PUSSER’S RESPONSE

 

My name is Charles Tobias, and I am the founder of Pusser’s Rum. I apologize to all those who have politely expressed their views while expecting a more timely comment back from us. Unfortunately, I was on the road and have just returned to tell our side of the story.
  • We’ve been made out to be the bad guys, a giant bully towering over the little guys at PKNY.   Nothing could be further from the truth.  We ship about 30,000 cases annually.  By comparison, sales of Bacardi and Captain Morgan in the U.S. are 9,400,000 and 6,200,000 respectively.  So what we really are, with our 30,000 cases, is a little guy whose annual sales dollar volume is lower than thousands of well run bars in United States where many of you work. Think of us as a medium volume bar – and then you’ll have our size in perspective. We are not a giant, nor anything like it!  The perception of the size of Pusser's Rum is way beyond reality.  Nor are we the bad people that we’re being made out to be.
  • From inception, this company has, every year, given more than 50% of its earnings to charity. And it’s been done quietly.  We have good values, but in America we also have the right to defend our intellectual property. Exercising that right does not make us bad.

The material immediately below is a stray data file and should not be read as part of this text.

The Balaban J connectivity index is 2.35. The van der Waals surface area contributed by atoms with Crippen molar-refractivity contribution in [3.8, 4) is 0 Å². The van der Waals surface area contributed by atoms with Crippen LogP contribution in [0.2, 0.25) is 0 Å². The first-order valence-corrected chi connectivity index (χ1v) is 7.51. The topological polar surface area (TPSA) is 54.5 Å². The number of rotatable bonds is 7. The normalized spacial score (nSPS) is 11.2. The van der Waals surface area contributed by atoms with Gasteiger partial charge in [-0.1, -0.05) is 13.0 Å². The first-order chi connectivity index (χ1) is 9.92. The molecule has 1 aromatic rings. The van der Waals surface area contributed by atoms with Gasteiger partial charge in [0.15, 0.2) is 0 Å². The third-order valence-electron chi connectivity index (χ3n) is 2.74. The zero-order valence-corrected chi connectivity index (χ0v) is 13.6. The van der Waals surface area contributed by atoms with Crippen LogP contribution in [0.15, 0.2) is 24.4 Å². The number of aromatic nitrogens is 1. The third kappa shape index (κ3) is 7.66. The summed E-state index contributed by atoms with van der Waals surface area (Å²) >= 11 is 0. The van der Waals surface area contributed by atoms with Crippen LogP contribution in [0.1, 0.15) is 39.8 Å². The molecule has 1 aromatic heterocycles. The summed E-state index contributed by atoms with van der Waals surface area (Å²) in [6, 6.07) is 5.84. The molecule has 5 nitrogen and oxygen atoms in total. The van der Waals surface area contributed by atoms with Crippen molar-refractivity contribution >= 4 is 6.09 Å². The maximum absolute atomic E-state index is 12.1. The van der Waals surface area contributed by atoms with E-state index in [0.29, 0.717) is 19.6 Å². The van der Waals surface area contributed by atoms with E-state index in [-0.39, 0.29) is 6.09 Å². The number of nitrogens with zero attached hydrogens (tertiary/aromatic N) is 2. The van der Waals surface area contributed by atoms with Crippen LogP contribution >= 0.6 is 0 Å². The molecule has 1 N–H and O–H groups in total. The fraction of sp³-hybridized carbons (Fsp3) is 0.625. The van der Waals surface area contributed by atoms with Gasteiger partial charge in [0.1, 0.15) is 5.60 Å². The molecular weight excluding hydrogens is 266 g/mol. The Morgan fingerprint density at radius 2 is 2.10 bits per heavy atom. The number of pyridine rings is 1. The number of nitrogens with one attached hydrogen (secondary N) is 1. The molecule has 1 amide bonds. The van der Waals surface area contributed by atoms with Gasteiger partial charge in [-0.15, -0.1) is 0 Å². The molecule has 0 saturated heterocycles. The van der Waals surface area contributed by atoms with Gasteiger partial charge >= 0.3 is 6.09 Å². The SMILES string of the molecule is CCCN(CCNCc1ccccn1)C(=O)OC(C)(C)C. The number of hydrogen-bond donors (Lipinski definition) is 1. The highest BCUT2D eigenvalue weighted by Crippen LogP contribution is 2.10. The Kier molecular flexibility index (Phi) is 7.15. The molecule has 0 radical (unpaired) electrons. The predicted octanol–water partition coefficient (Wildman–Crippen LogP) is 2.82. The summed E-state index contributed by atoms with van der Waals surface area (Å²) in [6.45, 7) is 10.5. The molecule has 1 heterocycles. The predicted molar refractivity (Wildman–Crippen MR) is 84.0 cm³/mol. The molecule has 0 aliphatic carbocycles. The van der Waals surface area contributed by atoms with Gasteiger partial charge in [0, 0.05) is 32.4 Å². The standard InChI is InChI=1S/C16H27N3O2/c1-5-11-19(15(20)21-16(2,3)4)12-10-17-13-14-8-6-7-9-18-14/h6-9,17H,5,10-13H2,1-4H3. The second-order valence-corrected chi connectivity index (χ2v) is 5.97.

• The fact is that we are a very small company trying desperately to protect our intellectual property on which we believe a chunk of our future depends.  The trademarks that we own were acquired fair and square.  There was no skulduggery  or stealing from anyone - and to state otherwise is untrue.  If some of you believe that trademarking a drink is wrong, then why not work on getting the law changed? And what about Coca Cola that's had thousands of lawsuits over the past several years for trademark infringement? Is it wrong for Pusser’s or any trademark owner to defend the unauthorized use of its intellectual property? We don’t think so.
  • Daphne Henderson who owned the Soggy Dollar Bar where the Painkiller got its start, gave me permission to trademark the Painkiller in the U.S. and around the world. Her permission was not required, but we were very good friends, so I wouldn’t do it without her blessing. Under the law, the fact that someone else that may have preceded her at the Soggy Dollar Bar, and may have made the drink with another rum, is of no legal consequence in regards to the legitimacy of our Painkiller Trademark. All it means is that person, like the Soggy Dollar, has common law rights to use the trademark in their immediate area.
  • The taste of Pusser’s Rum is distinctive to Pusser’s. No other rum tastes like it, and in a drink like a Painkiller  – no other rum punches through the mix to be tasted as Pusser’s does. It is the Pusser’s Rum that imparts the unique flavor to the Painkiller drink. Years ago, we ran tests that showed by a large majority that people preferred a Painkiller made with Pusser’s Rum over the other popular rums that we tested.